Discovery, development and characterization of agents active against the aids virus
Pauwels, R de Béthune, MP Andries, K Stoffels, P Janssen, P De Clercq, Erik
Marcel dekker inc
Journal of receptor and signal transduction research vol:15 issue:1-4 pages:609-616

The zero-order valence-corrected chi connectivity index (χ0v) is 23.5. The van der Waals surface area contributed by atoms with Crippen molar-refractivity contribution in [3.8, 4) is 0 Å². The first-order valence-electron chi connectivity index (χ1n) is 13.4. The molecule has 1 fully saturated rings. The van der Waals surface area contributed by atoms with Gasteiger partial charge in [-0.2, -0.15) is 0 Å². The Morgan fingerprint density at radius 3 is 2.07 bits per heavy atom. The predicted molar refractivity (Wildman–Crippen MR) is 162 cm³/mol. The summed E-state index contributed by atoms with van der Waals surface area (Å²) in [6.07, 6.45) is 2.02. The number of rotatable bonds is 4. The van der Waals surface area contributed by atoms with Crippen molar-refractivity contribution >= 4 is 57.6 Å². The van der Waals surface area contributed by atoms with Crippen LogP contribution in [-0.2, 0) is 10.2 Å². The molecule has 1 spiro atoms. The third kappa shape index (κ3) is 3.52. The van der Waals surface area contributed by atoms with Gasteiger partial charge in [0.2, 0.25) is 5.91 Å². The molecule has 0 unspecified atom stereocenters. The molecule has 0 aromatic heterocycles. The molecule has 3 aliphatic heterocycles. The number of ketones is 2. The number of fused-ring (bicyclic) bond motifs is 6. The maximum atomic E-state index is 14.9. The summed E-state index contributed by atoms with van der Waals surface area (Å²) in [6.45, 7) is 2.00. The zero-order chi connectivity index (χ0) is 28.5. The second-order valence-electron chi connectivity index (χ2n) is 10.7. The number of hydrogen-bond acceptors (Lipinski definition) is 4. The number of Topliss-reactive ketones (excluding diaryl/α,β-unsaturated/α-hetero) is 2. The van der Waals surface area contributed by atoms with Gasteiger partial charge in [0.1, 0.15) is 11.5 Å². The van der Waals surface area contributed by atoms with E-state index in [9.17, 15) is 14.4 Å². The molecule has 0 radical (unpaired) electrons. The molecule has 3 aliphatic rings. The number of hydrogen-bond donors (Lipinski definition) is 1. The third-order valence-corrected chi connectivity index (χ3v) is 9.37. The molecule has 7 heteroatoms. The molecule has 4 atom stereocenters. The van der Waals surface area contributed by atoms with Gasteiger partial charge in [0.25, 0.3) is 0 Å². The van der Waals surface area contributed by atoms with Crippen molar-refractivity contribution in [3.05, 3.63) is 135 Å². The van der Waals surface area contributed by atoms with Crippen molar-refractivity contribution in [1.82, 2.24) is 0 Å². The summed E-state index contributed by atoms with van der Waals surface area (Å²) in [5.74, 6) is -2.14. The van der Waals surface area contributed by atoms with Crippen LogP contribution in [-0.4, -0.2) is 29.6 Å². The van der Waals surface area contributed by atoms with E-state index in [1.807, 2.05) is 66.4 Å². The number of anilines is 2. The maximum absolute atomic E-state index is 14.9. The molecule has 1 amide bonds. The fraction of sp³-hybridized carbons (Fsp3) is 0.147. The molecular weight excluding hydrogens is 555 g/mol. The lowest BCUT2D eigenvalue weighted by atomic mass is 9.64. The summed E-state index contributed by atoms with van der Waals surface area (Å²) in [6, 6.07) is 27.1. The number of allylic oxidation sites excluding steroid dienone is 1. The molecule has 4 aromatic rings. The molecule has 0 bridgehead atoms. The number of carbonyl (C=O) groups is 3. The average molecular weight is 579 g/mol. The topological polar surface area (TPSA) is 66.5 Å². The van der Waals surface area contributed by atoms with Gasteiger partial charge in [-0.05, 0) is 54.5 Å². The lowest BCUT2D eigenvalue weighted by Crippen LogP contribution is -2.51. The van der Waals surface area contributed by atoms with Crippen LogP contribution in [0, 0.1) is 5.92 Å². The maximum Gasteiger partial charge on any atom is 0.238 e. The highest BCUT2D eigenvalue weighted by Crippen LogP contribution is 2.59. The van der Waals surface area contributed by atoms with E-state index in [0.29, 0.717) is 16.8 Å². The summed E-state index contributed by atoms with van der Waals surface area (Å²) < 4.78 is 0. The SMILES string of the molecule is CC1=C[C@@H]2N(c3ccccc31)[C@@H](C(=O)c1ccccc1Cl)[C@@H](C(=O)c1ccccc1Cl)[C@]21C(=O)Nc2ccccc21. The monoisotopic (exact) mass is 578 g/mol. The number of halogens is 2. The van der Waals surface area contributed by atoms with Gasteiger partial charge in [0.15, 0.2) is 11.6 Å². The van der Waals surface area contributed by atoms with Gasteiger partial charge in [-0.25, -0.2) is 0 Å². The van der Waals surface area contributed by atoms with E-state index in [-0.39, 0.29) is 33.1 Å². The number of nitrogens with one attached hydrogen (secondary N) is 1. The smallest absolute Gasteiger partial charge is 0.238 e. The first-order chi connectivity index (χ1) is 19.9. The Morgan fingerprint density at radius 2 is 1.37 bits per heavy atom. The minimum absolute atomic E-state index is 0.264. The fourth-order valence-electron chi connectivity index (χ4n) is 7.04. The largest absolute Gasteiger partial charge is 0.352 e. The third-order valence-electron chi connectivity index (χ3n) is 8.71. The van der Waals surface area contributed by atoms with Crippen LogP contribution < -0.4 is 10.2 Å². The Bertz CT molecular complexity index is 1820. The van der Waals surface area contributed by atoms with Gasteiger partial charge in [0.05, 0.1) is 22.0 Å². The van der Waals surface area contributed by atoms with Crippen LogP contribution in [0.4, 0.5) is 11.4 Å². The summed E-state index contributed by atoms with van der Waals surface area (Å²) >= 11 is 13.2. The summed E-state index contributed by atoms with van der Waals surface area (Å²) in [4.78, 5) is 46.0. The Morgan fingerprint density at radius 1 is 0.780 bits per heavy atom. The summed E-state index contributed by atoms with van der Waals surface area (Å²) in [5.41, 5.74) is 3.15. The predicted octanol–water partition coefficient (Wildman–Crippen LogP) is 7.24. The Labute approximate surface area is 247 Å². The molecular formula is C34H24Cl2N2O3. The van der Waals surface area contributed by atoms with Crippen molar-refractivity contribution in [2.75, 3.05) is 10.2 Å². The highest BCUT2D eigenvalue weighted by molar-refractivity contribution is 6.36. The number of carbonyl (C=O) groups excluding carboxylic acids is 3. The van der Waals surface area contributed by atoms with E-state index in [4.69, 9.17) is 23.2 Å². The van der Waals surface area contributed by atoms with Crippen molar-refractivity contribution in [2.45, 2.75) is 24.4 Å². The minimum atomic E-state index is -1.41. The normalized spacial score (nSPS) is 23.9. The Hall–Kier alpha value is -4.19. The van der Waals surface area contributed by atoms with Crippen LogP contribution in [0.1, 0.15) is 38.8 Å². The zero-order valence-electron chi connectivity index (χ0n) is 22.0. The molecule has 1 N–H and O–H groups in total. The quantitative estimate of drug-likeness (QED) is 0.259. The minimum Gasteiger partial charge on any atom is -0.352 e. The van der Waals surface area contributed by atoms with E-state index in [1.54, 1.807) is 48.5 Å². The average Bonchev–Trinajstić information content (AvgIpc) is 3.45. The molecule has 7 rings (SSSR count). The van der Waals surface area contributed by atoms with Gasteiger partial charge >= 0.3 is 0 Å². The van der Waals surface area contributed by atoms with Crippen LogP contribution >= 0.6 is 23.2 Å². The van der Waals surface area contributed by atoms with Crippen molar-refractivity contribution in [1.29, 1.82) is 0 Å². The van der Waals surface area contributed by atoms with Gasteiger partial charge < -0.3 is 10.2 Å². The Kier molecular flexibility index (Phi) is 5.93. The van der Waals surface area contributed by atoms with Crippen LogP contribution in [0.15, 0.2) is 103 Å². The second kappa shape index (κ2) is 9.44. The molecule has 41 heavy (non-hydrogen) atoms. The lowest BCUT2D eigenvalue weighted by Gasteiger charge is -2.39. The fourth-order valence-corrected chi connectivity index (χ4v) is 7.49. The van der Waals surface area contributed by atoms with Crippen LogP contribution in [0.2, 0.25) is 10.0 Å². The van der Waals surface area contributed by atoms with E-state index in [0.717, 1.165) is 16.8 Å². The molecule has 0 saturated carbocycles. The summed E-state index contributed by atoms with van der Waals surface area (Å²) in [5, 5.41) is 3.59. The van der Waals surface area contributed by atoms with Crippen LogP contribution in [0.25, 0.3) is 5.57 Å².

Despite major efforts by academic and pharmaceutical research teams, no definitive prevention or cure of AIDS has been achieved. Nevertheless, this research has yielded important information on how HIV replicates and causes disease. Moreover, several inhibitors, targeted at different steps in the life cycle of HIV, have been discovered, some of which have been licensed or are being studied in the clinic. One of the major obstacles towards more effective drugs or a vaccine, is the extraordinary variability in HIV strains which occur in different parts of the world over time, and in patients. The driving force behind these numerous variants is the combination of an error-prone reverse transcriptase, a viral enzyme transcribing the viral RNA genome into DNA on the one hand and the human immune system on the other hand. This puts a constant selection pressure on the HIV population leading to the emergence of escape mutants. It therefore poses an additional challenge on the discovery and development of HIV inhibitors. A research strategy should therefore encompass the following steps : (i) the identification of new lead compounds targeted at known or unknown steps in the HIV replicative cycle, (ii) the characterization and validation of their molecular targets with emphasis on the potential for lead optimization and the likelihood of resistance development, (iii) the study of combination strategies, and (iv) clinical evaluation and validation of the aforementioned concepts.